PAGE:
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Manufacturing Chemists, Detroit, Mich. The following drugs, preparations of which containing the medicinal principles in their most eligible form, we offer the medical profession, have for some time been in use by a sufficient number of physicians to determine their value. Such claims as we make for them are based exclusively on the reports which we have collated from the medical press. These reports have been preserved by us in extenso, and we are prepared to furnish copies, gratis, to all who may be sufficiently interested to apply for them. We hazard nothing in asking for these drugs a more thorough trial, with a view to commending them to the use of those who are not already familiar with them.

SIERRA SALVIA. (Artemisia Frigida.) Fluid Extract of the Herb. Dose, i to 2 Fluid

drachms This species of the Artemisia was introduced by Dr. A. Comstock, of Silver Cliff, colorado, as a substitute for quinine. In the treatment of periodic fevers, he gives a teaspoonful of the Huid extract in a glass of strong, hot lemonade, one hour before the expected chill, and repeats in 30 minutes if the stage of perspiration has not set in. In rheumatism, scarlet fever, diphtheria, etc., he uses it hot as above, and repeats every half hour until perspiration and urination are certainly established.

Fluid Extract of the Plant. Dose, 30 Minims to

i Fluidrachm.
Astringent and diuretic, resembling uva
ursi to some degree. Useful in catarrhal
inflammation of the genito-urinary tract,
gleet, chronic cystitis, etc. In dropsy
from whatever cause, it is an active diu- !
retic, assisting the removal of the effused
fluid. It has also been given with benefit
in chronic diarrhea and dysentery.

RHUS AROMATICA. This drug has had a very thorough trial as a remedy in nocturnal incontinence of urine and the very general verdict is that it is a remedy of value in this troublesome affection. Its action consists chiefly in improving the tone of the sphincter muscles, but it also exerts a soothing influence over the mucous lining of the bladder, rendering the organ more tolerant of the normal urinary secretion.

Dr. McClanaham, who first prominently called attention to the virtues of Rhus Aromatica, claims for this drug almost specific properties in nocturnal incontinence of urine, either in old or young. He regards it as also useful in hematuria and in menorrhagia, while it is further recommended by some as a remedy in atonic diarrhæa,

dysentery and summer complaints of children.
Fluid Extract of the Bark of the Root. Dose, 5 to 30 Minims.

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CORN SILK. (Stigmata Maidis.)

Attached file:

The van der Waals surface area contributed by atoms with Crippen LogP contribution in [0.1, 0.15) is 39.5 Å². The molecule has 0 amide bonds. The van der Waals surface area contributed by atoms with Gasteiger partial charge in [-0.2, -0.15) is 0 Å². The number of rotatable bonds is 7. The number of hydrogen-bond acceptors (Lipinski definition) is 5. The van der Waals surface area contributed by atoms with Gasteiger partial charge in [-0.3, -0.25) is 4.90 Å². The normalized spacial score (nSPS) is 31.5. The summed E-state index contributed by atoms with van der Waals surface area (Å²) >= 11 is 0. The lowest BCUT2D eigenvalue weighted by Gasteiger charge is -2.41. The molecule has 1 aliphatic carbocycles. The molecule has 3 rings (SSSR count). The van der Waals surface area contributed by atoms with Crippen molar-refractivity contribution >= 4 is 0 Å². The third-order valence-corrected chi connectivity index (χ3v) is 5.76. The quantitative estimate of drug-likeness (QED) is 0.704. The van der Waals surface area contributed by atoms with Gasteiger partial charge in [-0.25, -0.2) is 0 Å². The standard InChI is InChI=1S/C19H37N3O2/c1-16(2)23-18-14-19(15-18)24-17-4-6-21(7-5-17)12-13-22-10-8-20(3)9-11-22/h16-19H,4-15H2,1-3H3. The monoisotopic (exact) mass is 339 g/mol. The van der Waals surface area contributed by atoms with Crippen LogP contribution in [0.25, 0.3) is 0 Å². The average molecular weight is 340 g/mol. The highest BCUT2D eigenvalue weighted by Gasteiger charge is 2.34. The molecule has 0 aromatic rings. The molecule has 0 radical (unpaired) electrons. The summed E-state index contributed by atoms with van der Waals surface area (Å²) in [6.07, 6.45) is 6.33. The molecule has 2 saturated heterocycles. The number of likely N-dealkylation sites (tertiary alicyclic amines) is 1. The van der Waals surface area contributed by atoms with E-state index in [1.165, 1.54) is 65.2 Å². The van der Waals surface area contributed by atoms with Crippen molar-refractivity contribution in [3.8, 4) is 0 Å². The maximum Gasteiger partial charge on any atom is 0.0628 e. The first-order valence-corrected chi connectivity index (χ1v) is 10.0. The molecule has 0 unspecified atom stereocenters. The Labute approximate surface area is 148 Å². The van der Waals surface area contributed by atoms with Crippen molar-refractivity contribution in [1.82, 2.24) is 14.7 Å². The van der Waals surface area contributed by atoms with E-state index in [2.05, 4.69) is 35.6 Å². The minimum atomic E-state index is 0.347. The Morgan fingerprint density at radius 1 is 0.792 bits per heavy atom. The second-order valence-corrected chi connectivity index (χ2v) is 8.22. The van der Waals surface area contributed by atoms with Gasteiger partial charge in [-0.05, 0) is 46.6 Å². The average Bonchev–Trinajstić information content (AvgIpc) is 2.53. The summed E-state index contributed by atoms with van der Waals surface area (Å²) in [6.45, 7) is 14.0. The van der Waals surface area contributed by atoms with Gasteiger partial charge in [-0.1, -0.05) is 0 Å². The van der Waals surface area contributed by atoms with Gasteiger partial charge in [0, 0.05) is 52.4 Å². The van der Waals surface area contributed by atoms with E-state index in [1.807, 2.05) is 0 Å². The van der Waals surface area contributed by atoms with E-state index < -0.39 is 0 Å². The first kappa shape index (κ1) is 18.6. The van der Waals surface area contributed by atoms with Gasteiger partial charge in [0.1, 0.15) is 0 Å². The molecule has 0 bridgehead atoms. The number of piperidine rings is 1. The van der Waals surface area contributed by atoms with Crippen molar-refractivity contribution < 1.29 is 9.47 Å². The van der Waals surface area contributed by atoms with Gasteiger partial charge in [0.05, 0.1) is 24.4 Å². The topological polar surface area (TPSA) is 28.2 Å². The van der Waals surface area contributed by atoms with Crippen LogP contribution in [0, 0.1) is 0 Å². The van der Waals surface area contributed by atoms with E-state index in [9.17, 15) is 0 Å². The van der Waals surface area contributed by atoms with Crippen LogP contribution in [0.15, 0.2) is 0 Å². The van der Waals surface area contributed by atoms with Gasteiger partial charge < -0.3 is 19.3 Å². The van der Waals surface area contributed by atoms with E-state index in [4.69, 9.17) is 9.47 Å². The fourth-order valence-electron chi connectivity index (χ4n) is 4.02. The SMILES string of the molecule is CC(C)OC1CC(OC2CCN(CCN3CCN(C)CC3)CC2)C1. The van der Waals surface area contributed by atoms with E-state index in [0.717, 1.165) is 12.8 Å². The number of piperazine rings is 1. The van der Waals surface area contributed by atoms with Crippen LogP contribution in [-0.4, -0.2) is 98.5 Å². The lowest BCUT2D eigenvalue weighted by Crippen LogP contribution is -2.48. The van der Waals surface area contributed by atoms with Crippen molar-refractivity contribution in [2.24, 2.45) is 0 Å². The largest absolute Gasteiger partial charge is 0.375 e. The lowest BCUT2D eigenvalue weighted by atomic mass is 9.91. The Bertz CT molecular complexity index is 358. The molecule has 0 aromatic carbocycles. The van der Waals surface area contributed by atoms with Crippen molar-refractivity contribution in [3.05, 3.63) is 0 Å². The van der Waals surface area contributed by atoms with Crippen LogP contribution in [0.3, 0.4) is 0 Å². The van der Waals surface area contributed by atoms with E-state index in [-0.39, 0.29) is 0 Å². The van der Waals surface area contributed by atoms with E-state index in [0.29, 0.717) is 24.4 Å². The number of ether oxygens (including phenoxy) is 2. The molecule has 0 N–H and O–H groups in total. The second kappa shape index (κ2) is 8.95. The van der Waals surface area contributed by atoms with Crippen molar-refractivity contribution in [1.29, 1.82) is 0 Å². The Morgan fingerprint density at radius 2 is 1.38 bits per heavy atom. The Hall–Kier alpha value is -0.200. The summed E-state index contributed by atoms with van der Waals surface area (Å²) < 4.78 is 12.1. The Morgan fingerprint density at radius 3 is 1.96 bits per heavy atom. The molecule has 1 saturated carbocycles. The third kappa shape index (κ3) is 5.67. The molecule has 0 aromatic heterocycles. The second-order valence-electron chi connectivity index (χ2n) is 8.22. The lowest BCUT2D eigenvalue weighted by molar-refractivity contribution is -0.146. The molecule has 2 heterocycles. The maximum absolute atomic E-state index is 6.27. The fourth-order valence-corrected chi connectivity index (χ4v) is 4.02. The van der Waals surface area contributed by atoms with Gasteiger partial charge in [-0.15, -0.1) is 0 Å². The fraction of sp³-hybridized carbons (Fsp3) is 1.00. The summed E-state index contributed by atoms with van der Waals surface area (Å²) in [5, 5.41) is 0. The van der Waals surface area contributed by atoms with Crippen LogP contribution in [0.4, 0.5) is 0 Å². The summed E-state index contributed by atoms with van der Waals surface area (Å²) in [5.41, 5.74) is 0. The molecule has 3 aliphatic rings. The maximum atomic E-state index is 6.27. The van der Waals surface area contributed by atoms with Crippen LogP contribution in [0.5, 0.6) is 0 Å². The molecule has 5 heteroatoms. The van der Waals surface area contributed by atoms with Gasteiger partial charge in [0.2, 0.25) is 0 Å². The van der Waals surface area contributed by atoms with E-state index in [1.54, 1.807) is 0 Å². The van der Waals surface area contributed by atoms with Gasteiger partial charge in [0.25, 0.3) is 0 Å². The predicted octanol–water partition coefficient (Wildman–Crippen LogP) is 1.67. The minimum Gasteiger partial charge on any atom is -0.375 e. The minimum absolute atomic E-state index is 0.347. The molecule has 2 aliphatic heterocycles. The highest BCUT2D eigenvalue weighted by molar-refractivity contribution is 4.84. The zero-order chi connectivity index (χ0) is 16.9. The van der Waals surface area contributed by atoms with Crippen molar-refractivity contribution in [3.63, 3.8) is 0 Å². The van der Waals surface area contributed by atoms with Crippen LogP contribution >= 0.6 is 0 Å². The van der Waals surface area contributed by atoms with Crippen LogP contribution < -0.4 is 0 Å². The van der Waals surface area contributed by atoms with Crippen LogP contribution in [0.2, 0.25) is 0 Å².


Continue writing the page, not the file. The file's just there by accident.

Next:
Fluid Extract of the Green Pistils. Dose from

i to 2 Fluidrachms.
This article has lately been very highly
spoken of as a demulcent and diuretic
in catarrhal inflammations of the kid-
neys and bladder. Cases are reported
by Dr. Dassum, in “l'Union Medicale,"
in which the urine exhibited a strong
ammoniacal odor, with heavy morbid
deposits, which were speedily relieved
by the administration of corn silk. The
use of the drug in this country has cor-
roborated the favorable opinion con-
ceived of it in France.

KAVA KAVA. (Piper Methysticum.)
Fluid Excract of the Root. Dose, 20 to 60

This drug has for a long time been used in its
native nabitat as a remedy for gonorrhæa, and
seems to have been very effectual. It has also
been used beneficially by the natives in gout,
bronchitis and in erysipelatous eruptions.

Two or three doses should be given during
the day, each with a full goblet of water.

It is said that 20 minutes after the first dose, a pressing desire to urinate is experienced. The quantity of urine is abundant, and it becomes as limpid and as clear almost as water. The Kava, moreover, acts like a bitter tonic, is pleasant to take, stimulates the appetit., does not derange the digestive functions, and produces neither diarrhæa nor constipation.

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PARKE, DAVIS & CO., Manufacturing Chemists.





APRIL, 1883.




( Continued from March Number.) In the March number of the MEDICAL TIMES I reported two cases of ante-displacement, treated by the Gehrung pessary, of whom wore the pessary for more

than one year

without any inconvenience, and with complete relief from all the symptoms which usually accompany an aggravated case of anteversion. This instrument was worn without her knowledge, and during this time she married and became pregnant. Most assuredly I do not approve of the wearing of pessaries by patients without their being made aware of the fact, and also thoroughly familiarized with the mechanism of their insertion and removal For the particulars therefore of these cases, the reader is referred to the March number of the TIMES.